When you go online to shop, file your tax return or use social media, you can feel more confident than ever about what happens to the personal information you provide. This is because the GDPR gives you key rights to help you control how organisations use your personal data and makes sure that they also have new procedures to protect it.
Fed up of getting adverts for things you don’t want? You can ask to be removed for marketing distribution lists. Embarrassed by content online? You can, in some circumstances, get it deleted. Want to change supplier? You have the right to receive all your data from your old supplier to move more easily to the new service provider. Tighter rules on data breaches also mean that you have to be informed if the breach poses a risk to your rights and freedoms.
The new rules apply across the EU, regardless of where the data is processed and where the organisation is based. They even apply to non-EU companies targeting people in the EU. So, whether you’re going local or buying from abroad, you benefit from the same rights and protection.
“As of today, the General Data Protection Regulation gives people in the EU more control over their personal data,” says European Commissioner for Justice, Consumers and Gender Equality Věra Jourová. “The new rules make sure that people’s personal information is better protected – no matter where it is sent, processed or stored – even outside the EU.”
Although the GDPR establishes specific rights for individuals, it’s up to you to use them. If you think your data protection rights have been breached, you can contact the organisation holding your data. They should respond to your request without undue delay and free of charge. You also have the right to lodge a complaint with your national Data Protection Authority (DPA) or go to court.
In Poland, newly established office of the President of the Personal Data Protection Office (UODO) will be such authority and will replace existing General Inspector for Personal Data Protection (GIODO). UODO will be an independent organ able to start legislative initiative, it will also be a control body, so if it’d find any violation of the regulations consequential to the new law, it will be able to immediately impose a financial penalty.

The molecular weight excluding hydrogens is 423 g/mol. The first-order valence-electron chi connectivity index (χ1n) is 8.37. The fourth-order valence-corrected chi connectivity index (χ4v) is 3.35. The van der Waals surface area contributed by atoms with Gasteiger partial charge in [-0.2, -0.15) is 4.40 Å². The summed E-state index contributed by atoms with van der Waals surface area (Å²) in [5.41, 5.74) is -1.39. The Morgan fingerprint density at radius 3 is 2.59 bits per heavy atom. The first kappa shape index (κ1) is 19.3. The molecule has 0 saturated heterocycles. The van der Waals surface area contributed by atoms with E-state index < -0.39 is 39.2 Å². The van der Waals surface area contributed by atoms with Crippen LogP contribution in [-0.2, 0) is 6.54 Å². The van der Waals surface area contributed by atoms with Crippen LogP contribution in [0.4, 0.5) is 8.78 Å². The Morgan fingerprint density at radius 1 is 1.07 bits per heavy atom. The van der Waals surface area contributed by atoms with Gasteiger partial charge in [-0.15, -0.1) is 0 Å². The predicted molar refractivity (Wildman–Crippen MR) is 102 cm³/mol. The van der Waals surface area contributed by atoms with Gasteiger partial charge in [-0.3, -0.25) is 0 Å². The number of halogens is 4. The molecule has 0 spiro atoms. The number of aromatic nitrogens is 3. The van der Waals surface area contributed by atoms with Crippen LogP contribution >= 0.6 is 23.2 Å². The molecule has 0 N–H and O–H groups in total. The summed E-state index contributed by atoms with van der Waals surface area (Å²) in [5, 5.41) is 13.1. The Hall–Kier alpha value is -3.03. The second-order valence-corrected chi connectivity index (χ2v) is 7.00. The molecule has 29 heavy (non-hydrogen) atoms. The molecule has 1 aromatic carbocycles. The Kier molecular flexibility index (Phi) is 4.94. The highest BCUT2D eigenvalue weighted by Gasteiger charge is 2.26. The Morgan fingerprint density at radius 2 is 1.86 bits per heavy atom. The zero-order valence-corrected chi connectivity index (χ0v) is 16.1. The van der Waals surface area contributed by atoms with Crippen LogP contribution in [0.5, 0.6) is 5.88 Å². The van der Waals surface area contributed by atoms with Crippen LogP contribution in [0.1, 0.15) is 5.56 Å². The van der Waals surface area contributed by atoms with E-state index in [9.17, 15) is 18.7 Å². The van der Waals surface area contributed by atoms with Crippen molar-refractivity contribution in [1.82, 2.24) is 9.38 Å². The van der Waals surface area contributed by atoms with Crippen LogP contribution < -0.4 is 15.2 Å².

New rules for the digital age
The GDPR replaces Europe’s 1995 Data Protection Directive, which was enacted well before the internet and cloud computing introduced new ways of processing personal data. As how we share and use data has changed substantially since then, the EU’s data protection rules needed to be modernised.
Every day, over 250 million Europeans use the internet to connect to their family or shop, while doing so they share a lot of personal data, including their names, home address, ID card numbers and information about their health. This opens the door to numerous potential risks, such as unauthorised disclosures, identity theft or online abuse.
Eight out of 10 Europeans feel they do not have complete control of their personal data, and six out of 10 say they distrust online businesses. Furthermore, nine out of 10 express concern about mobile apps collecting data without their consent, and seven out of 10 worry about the potential use that companies may make of the information they disclosed.
The protection of personal data is not only a key concern for many Europeans, it’s also a fundamental right and is therefore something that needs to be safeguarded. The EU’s General Data Protection Regulation answers this need.
For more information
Seven steps to get ready for the GDPR (a factsheet for businesses)